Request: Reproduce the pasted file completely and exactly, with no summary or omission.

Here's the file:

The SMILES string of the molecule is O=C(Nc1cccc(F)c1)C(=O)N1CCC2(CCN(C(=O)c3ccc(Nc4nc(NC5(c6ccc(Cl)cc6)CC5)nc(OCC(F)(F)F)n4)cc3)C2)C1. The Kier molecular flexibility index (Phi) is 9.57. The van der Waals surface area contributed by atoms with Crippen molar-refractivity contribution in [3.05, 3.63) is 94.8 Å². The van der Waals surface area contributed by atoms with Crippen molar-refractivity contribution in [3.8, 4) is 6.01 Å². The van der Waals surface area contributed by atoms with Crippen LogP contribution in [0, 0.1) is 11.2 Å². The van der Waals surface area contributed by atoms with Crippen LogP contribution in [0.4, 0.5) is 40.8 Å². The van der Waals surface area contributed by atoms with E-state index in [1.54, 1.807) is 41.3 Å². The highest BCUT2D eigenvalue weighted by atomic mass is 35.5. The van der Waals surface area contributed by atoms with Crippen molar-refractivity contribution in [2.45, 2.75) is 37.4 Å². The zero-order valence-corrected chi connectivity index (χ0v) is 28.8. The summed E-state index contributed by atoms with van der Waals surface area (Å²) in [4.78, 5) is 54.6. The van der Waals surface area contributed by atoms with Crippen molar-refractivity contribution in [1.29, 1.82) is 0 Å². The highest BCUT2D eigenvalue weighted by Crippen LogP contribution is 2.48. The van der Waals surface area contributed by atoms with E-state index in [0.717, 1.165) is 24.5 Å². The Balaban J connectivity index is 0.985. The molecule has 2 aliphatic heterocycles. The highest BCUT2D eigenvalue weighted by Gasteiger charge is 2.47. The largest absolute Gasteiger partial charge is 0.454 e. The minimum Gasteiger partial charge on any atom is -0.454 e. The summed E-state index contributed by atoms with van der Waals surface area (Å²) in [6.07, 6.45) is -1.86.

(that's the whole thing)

The SMILES string of the molecule is O=C(Nc1cccc(F)c1)C(=O)N1CCC2(CCN(C(=O)c3ccc(Nc4nc(NC5(c6ccc(Cl)cc6)CC5)nc(OCC(F)(F)F)n4)cc3)C2)C1. The Kier molecular flexibility index (Phi) is 9.57. The van der Waals surface area contributed by atoms with Crippen molar-refractivity contribution in [3.05, 3.63) is 94.8 Å². The van der Waals surface area contributed by atoms with Crippen molar-refractivity contribution in [3.8, 4) is 6.01 Å². The van der Waals surface area contributed by atoms with Crippen LogP contribution in [0, 0.1) is 11.2 Å². The van der Waals surface area contributed by atoms with Crippen LogP contribution in [0.4, 0.5) is 40.8 Å². The van der Waals surface area contributed by atoms with E-state index in [1.54, 1.807) is 41.3 Å². The highest BCUT2D eigenvalue weighted by atomic mass is 35.5. The van der Waals surface area contributed by atoms with Crippen molar-refractivity contribution in [2.45, 2.75) is 37.4 Å². The zero-order valence-corrected chi connectivity index (χ0v) is 28.8. The summed E-state index contributed by atoms with van der Waals surface area (Å²) in [4.78, 5) is 54.6. The van der Waals surface area contributed by atoms with Crippen molar-refractivity contribution in [1.29, 1.82) is 0 Å². The highest BCUT2D eigenvalue weighted by Crippen LogP contribution is 2.48. The van der Waals surface area contributed by atoms with E-state index in [0.717, 1.165) is 24.5 Å². The Balaban J connectivity index is 0.985. The molecule has 2 aliphatic heterocycles. The highest BCUT2D eigenvalue weighted by Gasteiger charge is 2.47. The largest absolute Gasteiger partial charge is 0.454 e. The minimum Gasteiger partial charge on any atom is -0.454 e. The summed E-state index contributed by atoms with van der Waals surface area (Å²) in [6.07, 6.45) is -1.86.